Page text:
On 15 May, XPRIZE awarded the grand prize to Kitkit School and onebillion based on the top performing software. You can watch the replay of the live event here which features appearances from actor, director and producer LaVar Burton and Elon Musk, Global Learning XPRIZE benefactor and CEO of SpaceX and Tesla.
XPRIZE’s partners are working to secure and load software onto tablets; localize the software into different languages; and deliver pre-loaded hardware and charging stations to remote locations so finalist teams can scale their learning software across the world. The public is invited to sign the pledge to show their support and help provide an education for all children, everywhere.
The educational components of the field test are being led by UNESCO in partnership with Tanzania’s Ministry of Education, Science and Technology and the President’s Office Regional Authority and Local Government (PO-RALG).
The United Nations World Food Programme — saving lives in emergencies and changing lives for millions through sustainable development. WFP was founded in 1961 as a multilateral food aid programme, typically distributing food to those in emergencies and most in need. Over time WFP developed extensive experience in deep field logistics as well as ICT, particularly as the lead UN agency for setting up communications during emergencies. WFP works in more than 80 countries around the world, feeding people caught in conflict and disasters, and laying the foundation for a better future.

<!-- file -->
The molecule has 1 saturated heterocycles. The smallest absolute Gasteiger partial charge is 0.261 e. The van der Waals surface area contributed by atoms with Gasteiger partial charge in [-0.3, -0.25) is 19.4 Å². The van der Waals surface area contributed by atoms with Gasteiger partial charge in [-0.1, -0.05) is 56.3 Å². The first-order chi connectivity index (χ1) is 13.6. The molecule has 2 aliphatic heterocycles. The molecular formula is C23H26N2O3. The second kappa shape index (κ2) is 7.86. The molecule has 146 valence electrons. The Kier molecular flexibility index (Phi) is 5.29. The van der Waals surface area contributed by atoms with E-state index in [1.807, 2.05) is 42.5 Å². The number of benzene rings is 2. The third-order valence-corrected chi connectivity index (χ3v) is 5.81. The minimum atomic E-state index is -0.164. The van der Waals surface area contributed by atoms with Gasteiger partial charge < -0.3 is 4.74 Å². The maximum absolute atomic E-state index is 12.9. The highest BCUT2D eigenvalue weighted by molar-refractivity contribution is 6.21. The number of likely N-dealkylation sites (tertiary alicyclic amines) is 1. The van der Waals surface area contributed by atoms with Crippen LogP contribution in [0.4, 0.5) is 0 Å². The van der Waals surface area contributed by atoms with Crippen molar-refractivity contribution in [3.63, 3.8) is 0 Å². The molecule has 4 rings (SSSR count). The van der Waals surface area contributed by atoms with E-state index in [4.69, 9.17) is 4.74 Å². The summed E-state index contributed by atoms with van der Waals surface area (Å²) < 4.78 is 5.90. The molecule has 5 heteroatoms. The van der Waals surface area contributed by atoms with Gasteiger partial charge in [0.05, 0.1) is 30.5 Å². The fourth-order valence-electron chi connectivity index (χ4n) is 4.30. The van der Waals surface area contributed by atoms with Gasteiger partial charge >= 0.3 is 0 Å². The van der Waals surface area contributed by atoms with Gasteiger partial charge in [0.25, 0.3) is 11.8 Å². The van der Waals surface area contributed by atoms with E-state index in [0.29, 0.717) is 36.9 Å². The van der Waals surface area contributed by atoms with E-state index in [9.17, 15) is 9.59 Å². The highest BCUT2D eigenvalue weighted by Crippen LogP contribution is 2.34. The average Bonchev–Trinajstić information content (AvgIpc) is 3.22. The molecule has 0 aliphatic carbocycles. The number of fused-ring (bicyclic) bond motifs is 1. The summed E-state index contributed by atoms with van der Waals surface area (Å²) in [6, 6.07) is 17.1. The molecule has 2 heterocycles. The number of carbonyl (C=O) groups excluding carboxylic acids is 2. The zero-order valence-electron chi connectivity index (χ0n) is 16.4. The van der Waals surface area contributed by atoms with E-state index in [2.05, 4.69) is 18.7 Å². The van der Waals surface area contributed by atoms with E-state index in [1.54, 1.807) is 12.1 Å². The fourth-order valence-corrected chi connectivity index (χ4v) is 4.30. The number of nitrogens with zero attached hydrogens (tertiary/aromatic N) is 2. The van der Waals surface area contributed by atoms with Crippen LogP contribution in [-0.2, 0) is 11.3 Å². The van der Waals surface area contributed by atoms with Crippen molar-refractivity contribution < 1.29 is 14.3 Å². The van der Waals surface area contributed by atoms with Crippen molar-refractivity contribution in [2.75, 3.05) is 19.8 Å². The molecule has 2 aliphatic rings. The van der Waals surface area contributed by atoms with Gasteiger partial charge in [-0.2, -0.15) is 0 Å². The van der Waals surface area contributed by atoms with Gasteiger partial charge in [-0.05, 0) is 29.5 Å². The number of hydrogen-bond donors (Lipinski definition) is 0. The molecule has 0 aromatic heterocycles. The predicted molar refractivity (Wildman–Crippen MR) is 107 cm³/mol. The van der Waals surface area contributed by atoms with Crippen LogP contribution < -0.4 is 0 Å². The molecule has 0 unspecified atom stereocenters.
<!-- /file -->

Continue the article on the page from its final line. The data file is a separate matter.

Find out more about WFP’s work in Tanzania
Author’s note: The names of children in this story were changed to protect their privacy.